Martin Luther was not inclined to tilt at papal windmills. In fact, until about 1520 he was a vigorous champion of the church. He desired desperately to help Rome elude the fate it ended up experiencing. In fact, in a case of Oedipusian irony he became the very man who brought about everything he had hoped to avoid. As his story illustrates, it was a sublime & ridiculous decoction of forces that created the perfect storm that burst over the European continent, creating what we now call the Reformation.

Today the Catholic & Lutheran churches are taking the memory of 1517 in hand. Pope Francis joined leaders of the Lutheran World Federation in Sweden to hold a joint service in a spirit of unity after 500 years of division.

Thomas Aquinas by Fra Bartolommeo.

1517 – Deathday of Fra Bartolomeo, Italian artist

1984 – Indian Prime Minister Indira Gandhi is assassinated by two Sikh security guards. Riots break out in New Delhi & other cities – 4,000 Sikhs are killed.

2015 – Russian Metrojet Flight 9268 is bombed over the northern Sinai Peninsula, killing all 224 people on board

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POD (Poem Of the day)

Vera Pavlova

~My soul duels with worms
Hidden in the clay of being
That would gnaw the scroll of mythos
Witch i carry in my heart whole
& speak thru the living word…
No worries
I will cut bait & continue singing…
~hag

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Daniel Maclise

On All Hallows-tide, the eve of All Saints’ Day, it was a Medieval Christian tradition for the poor to go to wealthy homes offering to pray for the recently departed in that household, since folks knew that prayers could help the dead on their journey in the after-life. And as a token of their appreciation, the rich would give them food & beer.

Many Halloween customs come from this same ritual. Visitors would show up holding lanterns made of hollowed-out turnips with candles inside, which represented souls in purgatory. Masses were held so that souls wouldn’t feel neglected & haunt believers. There were costumes & masks, & mummers plays to depict the various stages of the after-life.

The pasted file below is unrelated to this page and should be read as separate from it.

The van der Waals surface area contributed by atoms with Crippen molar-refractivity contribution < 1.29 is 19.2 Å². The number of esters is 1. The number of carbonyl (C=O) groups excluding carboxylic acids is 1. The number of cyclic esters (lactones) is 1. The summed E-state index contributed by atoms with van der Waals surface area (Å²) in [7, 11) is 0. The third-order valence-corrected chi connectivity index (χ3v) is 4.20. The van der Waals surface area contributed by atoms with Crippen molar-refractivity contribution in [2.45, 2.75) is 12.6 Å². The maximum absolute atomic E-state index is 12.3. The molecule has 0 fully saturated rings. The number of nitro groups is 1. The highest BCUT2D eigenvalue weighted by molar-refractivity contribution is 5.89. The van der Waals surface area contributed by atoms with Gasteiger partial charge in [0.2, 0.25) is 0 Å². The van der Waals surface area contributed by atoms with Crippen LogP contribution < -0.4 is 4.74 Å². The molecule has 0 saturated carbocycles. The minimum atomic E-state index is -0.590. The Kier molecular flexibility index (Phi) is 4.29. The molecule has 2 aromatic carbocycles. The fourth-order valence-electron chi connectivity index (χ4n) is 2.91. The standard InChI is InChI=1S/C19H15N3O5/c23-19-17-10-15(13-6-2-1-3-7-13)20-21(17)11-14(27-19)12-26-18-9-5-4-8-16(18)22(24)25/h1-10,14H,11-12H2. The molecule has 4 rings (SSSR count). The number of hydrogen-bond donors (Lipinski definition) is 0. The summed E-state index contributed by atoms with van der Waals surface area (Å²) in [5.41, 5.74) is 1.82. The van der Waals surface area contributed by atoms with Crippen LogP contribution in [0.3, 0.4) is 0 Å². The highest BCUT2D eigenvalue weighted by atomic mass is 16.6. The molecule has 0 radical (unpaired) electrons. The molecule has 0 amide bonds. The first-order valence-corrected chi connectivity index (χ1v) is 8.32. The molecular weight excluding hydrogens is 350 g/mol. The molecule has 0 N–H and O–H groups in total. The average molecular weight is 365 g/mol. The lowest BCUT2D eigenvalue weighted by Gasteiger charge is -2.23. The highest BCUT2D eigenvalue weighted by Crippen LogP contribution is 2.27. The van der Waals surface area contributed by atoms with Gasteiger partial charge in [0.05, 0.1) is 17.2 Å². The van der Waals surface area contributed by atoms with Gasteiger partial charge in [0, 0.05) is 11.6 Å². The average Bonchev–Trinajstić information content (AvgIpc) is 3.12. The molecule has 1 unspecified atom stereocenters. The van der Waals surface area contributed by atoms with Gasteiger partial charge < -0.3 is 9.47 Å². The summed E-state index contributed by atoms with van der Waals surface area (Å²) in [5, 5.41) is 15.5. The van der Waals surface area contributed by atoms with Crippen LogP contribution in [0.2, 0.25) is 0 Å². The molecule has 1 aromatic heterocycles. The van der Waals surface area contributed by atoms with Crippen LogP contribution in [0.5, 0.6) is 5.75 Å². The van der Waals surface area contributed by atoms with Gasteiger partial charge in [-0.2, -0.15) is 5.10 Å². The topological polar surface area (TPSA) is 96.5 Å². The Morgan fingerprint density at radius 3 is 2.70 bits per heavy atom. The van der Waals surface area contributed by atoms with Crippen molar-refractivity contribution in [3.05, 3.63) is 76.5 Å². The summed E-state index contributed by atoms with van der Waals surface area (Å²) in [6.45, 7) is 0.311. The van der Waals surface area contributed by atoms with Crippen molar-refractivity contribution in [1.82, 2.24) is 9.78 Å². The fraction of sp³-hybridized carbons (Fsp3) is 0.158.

But after the Protestant Reformation — which can be traced back to a different Oct. 31 event (exactly 500 years ago today): Martin Luther’s 1517 publication of his 95 theses — the idea that souls could be saved in this way began to lose popularity in many of the new denominations.

Some Catholics kept up the practice of going door-to-door on the eve of All Saints’ Day, which became known as “Souling.” By the 1840s, when a wave of Irish & Scottish immigrants brought the custom to the U.S., it was basically a pagan/secular pastime. Young people danced outside tenement apartments in exchange for gifts. Costumes were made out of old clothes, & faces painted with burnt corks, while tricks included stuffing cabbages in chimneys & whacking each other with bags of flour.

Although the Irish Catholics faced widespread prejudice, the celebration having been stripped of its Catholic underpinning, quickly proved to be popular. As those immigrants began to assimilate, newspapers reported the custom trending among 19th century college students. In the early 1900s, high schools, rotary clubs & charities began to throw Halloween parties. By the 1930s, North America had a new term for the old tradition: Trick-or-Treating. And as suburban swelled in the 1950s, Trick-or-Treating grew into the kid-friendly practice seen today.